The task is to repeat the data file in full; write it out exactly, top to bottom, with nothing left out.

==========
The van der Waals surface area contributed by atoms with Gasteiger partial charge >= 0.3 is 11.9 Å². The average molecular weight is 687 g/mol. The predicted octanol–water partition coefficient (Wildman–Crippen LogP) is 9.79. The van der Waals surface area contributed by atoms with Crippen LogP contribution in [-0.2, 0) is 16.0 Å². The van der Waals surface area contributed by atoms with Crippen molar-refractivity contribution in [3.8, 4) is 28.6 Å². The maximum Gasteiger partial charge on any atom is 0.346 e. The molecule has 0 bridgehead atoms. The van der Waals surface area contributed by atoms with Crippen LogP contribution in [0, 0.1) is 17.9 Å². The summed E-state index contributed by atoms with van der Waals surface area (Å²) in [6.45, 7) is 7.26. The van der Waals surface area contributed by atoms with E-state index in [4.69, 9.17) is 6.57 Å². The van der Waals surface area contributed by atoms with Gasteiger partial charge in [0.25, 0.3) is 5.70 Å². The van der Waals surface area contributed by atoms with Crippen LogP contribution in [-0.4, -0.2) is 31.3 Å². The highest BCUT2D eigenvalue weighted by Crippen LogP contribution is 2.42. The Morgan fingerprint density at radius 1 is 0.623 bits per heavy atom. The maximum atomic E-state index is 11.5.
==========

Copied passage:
The van der Waals surface area contributed by atoms with Gasteiger partial charge >= 0.3 is 11.9 Å². The average molecular weight is 687 g/mol. The predicted octanol–water partition coefficient (Wildman–Crippen LogP) is 9.79. The van der Waals surface area contributed by atoms with Crippen LogP contribution in [-0.2, 0) is 16.0 Å². The van der Waals surface area contributed by atoms with Crippen molar-refractivity contribution in [3.8, 4) is 28.6 Å². The maximum Gasteiger partial charge on any atom is 0.346 e. The molecule has 0 bridgehead atoms. The van der Waals surface area contributed by atoms with Crippen LogP contribution in [0, 0.1) is 17.9 Å². The summed E-state index contributed by atoms with van der Waals surface area (Å²) in [6.45, 7) is 7.26. The van der Waals surface area contributed by atoms with E-state index in [4.69, 9.17) is 6.57 Å². The van der Waals surface area contributed by atoms with Gasteiger partial charge in [0.25, 0.3) is 5.70 Å². The van der Waals surface area contributed by atoms with Crippen LogP contribution in [-0.4, -0.2) is 31.3 Å². The highest BCUT2D eigenvalue weighted by Crippen LogP contribution is 2.42. The Morgan fingerprint density at radius 1 is 0.623 bits per heavy atom. The maximum atomic E-state index is 11.5.